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U.K. government releases new definition of ‘extremism’

The UK government released  a new definition of extremism on Thursday in response to a rise in extremist threats across the country. Groups that meet the new definition will be automatically barred from receiving government funding. The statement outlining this definition noted that the change is due to the increasing pervasiveness of extremist ideologies in recent years, especially following the October 7 attacks in Israel.

The new definition holds that extremism includes the promotion or advancement of an ideology based on violence, hatred or intolerance, as well as having at least one of three aims. The listed aims are to negate or destroy fundamental rights and freedoms of others, to undermine the UK’s system of liberal parliamentary democracy and democratic rights, or to intentionally create a permissive environment for others to achieve the results of the first two aims.

However, the statement does include explicit reference to the fact that the lawful exercise of a person’s rights such as the freedoms of thought, expression, religion and association are not examples of extremism. The government states its ambition to strike a “proportionate balance between protecting our democratic right to freedom of expression and belief whilst safeguarding the people of the UK and our democratic institutions against the wide-ranging harms of extremism.” The new definition is narrower and more precise than the previous definition which did not provide how to assess and identify extremism.

Organizations or individuals added to the list will not be criminalized, unlike terrorist groups. Instead, they will be barred from contact with the government and will not be able to receive government funding. Additionally, the government announced that a new unit, the Counter-Extremism Centre of Excellence, has been set up, to gather intelligence and identify extremist groups.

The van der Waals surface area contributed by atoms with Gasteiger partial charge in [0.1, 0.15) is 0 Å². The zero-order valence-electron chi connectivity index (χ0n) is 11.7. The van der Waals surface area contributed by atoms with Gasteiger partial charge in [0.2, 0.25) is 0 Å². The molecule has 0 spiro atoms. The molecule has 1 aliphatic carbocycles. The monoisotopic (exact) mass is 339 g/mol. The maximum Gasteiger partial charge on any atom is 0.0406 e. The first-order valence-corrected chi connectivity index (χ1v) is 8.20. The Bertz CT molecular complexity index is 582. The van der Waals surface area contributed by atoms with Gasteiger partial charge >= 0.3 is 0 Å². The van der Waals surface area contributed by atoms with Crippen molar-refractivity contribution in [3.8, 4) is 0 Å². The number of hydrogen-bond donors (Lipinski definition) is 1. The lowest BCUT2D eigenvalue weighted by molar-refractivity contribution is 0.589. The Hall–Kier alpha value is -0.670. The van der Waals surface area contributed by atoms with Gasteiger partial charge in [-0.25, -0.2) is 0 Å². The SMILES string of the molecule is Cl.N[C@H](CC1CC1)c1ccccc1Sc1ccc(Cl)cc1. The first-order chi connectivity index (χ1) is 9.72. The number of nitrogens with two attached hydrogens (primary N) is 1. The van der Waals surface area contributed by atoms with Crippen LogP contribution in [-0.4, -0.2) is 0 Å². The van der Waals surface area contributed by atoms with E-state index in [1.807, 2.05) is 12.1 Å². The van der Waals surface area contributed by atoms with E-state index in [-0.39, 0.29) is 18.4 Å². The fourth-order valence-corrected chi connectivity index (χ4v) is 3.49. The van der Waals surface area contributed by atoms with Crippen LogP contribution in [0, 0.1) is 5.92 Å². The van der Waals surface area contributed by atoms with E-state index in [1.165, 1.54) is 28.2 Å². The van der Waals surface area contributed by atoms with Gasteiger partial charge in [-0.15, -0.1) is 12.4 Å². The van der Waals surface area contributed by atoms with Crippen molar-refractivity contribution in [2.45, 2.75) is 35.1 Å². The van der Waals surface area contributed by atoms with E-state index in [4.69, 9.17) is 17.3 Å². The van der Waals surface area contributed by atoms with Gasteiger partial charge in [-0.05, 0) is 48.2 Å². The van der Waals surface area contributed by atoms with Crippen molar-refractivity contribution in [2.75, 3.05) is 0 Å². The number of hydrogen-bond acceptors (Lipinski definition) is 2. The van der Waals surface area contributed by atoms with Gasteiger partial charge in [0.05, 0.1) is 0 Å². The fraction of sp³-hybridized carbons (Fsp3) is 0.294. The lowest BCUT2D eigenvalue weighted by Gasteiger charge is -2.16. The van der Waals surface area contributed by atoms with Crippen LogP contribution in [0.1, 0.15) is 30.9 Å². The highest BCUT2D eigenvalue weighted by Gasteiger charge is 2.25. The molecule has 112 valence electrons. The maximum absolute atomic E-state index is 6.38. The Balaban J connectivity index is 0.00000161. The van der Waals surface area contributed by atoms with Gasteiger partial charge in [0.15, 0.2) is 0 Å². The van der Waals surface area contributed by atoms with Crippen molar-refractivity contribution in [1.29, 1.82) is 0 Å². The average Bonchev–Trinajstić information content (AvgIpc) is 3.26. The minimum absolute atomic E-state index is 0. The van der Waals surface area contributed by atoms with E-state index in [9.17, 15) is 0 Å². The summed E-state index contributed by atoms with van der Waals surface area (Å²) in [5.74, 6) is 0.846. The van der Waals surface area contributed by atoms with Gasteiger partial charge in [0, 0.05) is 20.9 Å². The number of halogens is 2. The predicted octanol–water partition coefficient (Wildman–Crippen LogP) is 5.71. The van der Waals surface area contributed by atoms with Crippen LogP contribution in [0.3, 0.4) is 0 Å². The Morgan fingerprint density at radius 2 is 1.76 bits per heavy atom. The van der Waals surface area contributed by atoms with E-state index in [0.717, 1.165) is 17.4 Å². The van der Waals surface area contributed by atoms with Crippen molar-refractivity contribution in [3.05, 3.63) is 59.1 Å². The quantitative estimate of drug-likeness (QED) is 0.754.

The new definition and government approach to extremism comes just three weeks after UK Prime Minister Rishi Sunak made a speech outside Downing Street condemning extremists trying to “deliberately” undermine the country’s “multi-faith democracy.”

Secretary of State for Levelling Up, Housing and Communities Michael Gove, who led the department behind the new definition, said:

Today’s measures will ensure that government does not inadvertently provide a platform to those setting out to subvert democracy and deny other people’s fundamental rights. This is the first in a series of measures to tackle extremism and protect our democracy.

Public response to the new definition has been mixed. In the parliamentary debate following the announcement, it was stated that Zara Mohammed of the Muslim Council of Britain is concerned that the Government’s proposals are “undemocratic, divisive and potentially illegal.” Additionally, the government’s independent reviewer of terrorism legislation, Jonathan Hall, said that their proposal “could undermine the UK’s reputation because it would not be seen as democratic.” Criticism has also come from the Church of England with the Archbishops of Canterbury and York issuing a joint statement that the new definition “risks disproportionately targeting Muslim communities, who are already experiencing rising levels of hate and abuse” and “may vilify the wrong people”.

It is not known which groups the government proposes to label as extremist, although it has promised to publish a list in the coming weeks and suggested radical Islamists and neo-Nazis groups will be targeted.

Article: UK government releases new definition of ‘extremism’

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